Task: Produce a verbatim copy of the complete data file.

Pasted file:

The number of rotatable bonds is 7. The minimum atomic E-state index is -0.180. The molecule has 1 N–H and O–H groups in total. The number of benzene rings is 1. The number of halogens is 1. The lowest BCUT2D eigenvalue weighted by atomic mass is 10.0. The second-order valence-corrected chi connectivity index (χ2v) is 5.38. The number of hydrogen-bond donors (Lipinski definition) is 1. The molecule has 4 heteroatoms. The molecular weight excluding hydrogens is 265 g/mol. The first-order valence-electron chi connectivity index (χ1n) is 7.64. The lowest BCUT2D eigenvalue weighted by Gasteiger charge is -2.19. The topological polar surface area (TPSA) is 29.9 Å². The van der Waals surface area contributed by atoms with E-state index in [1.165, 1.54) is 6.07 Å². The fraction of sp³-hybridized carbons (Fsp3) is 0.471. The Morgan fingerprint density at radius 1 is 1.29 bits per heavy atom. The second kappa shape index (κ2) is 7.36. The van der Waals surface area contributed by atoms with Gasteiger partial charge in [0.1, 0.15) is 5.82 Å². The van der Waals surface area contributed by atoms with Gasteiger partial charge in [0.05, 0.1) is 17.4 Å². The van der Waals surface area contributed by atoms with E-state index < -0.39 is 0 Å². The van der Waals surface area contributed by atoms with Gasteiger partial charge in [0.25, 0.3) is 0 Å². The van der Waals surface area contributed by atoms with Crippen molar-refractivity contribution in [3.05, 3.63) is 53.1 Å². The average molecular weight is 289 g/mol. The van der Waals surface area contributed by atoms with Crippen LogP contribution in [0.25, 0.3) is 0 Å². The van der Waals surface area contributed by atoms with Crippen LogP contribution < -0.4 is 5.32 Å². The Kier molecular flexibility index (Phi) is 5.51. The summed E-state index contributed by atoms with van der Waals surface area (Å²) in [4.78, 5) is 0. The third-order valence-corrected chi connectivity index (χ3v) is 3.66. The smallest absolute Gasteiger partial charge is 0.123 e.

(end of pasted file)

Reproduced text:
The number of rotatable bonds is 7. The minimum atomic E-state index is -0.180. The molecule has 1 N–H and O–H groups in total. The number of benzene rings is 1. The number of halogens is 1. The lowest BCUT2D eigenvalue weighted by atomic mass is 10.0. The second-order valence-corrected chi connectivity index (χ2v) is 5.38. The number of hydrogen-bond donors (Lipinski definition) is 1. The molecule has 4 heteroatoms. The molecular weight excluding hydrogens is 265 g/mol. The first-order valence-electron chi connectivity index (χ1n) is 7.64. The lowest BCUT2D eigenvalue weighted by Gasteiger charge is -2.19. The topological polar surface area (TPSA) is 29.9 Å². The van der Waals surface area contributed by atoms with E-state index in [1.165, 1.54) is 6.07 Å². The fraction of sp³-hybridized carbons (Fsp3) is 0.471. The Morgan fingerprint density at radius 1 is 1.29 bits per heavy atom. The second kappa shape index (κ2) is 7.36. The van der Waals surface area contributed by atoms with Gasteiger partial charge in [0.1, 0.15) is 5.82 Å². The van der Waals surface area contributed by atoms with Gasteiger partial charge in [0.05, 0.1) is 17.4 Å². The van der Waals surface area contributed by atoms with E-state index < -0.39 is 0 Å². The van der Waals surface area contributed by atoms with Gasteiger partial charge in [0.25, 0.3) is 0 Å². The van der Waals surface area contributed by atoms with Crippen molar-refractivity contribution in [3.05, 3.63) is 53.1 Å². The average molecular weight is 289 g/mol. The van der Waals surface area contributed by atoms with Crippen LogP contribution in [0.25, 0.3) is 0 Å². The van der Waals surface area contributed by atoms with Crippen LogP contribution < -0.4 is 5.32 Å². The Kier molecular flexibility index (Phi) is 5.51. The summed E-state index contributed by atoms with van der Waals surface area (Å²) in [4.78, 5) is 0. The third-order valence-corrected chi connectivity index (χ3v) is 3.66. The smallest absolute Gasteiger partial charge is 0.123 e.